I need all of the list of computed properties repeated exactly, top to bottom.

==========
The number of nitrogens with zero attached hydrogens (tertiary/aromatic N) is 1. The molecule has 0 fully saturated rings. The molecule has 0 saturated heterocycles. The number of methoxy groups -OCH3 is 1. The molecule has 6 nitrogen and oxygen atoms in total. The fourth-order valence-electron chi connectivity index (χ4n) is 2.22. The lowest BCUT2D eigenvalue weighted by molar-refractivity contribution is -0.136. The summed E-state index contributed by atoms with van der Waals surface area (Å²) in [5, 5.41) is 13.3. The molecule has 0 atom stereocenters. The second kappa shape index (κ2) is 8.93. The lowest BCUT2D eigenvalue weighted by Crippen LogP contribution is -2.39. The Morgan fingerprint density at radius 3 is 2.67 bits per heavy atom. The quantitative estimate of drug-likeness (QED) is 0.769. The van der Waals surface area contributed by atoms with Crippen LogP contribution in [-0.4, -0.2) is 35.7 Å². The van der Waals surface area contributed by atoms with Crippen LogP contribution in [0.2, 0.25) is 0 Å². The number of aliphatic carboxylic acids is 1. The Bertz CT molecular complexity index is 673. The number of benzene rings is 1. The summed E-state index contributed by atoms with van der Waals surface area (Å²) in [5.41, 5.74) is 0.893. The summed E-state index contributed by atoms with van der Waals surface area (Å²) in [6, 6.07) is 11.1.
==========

The number of nitrogens with zero attached hydrogens (tertiary/aromatic N) is 1. The molecule has 0 fully saturated rings. The molecule has 0 saturated heterocycles. The number of methoxy groups -OCH3 is 1. The molecule has 6 nitrogen and oxygen atoms in total. The fourth-order valence-electron chi connectivity index (χ4n) is 2.22. The lowest BCUT2D eigenvalue weighted by molar-refractivity contribution is -0.136. The summed E-state index contributed by atoms with van der Waals surface area (Å²) in [5, 5.41) is 13.3. The molecule has 0 atom stereocenters. The second kappa shape index (κ2) is 8.93. The lowest BCUT2D eigenvalue weighted by Crippen LogP contribution is -2.39. The Morgan fingerprint density at radius 3 is 2.67 bits per heavy atom. The quantitative estimate of drug-likeness (QED) is 0.769. The van der Waals surface area contributed by atoms with Crippen LogP contribution in [-0.4, -0.2) is 35.7 Å². The van der Waals surface area contributed by atoms with Crippen LogP contribution in [0.2, 0.25) is 0 Å². The number of aliphatic carboxylic acids is 1. The Bertz CT molecular complexity index is 673. The number of benzene rings is 1. The summed E-state index contributed by atoms with van der Waals surface area (Å²) in [5.41, 5.74) is 0.893. The summed E-state index contributed by atoms with van der Waals surface area (Å²) in [6, 6.07) is 11.1.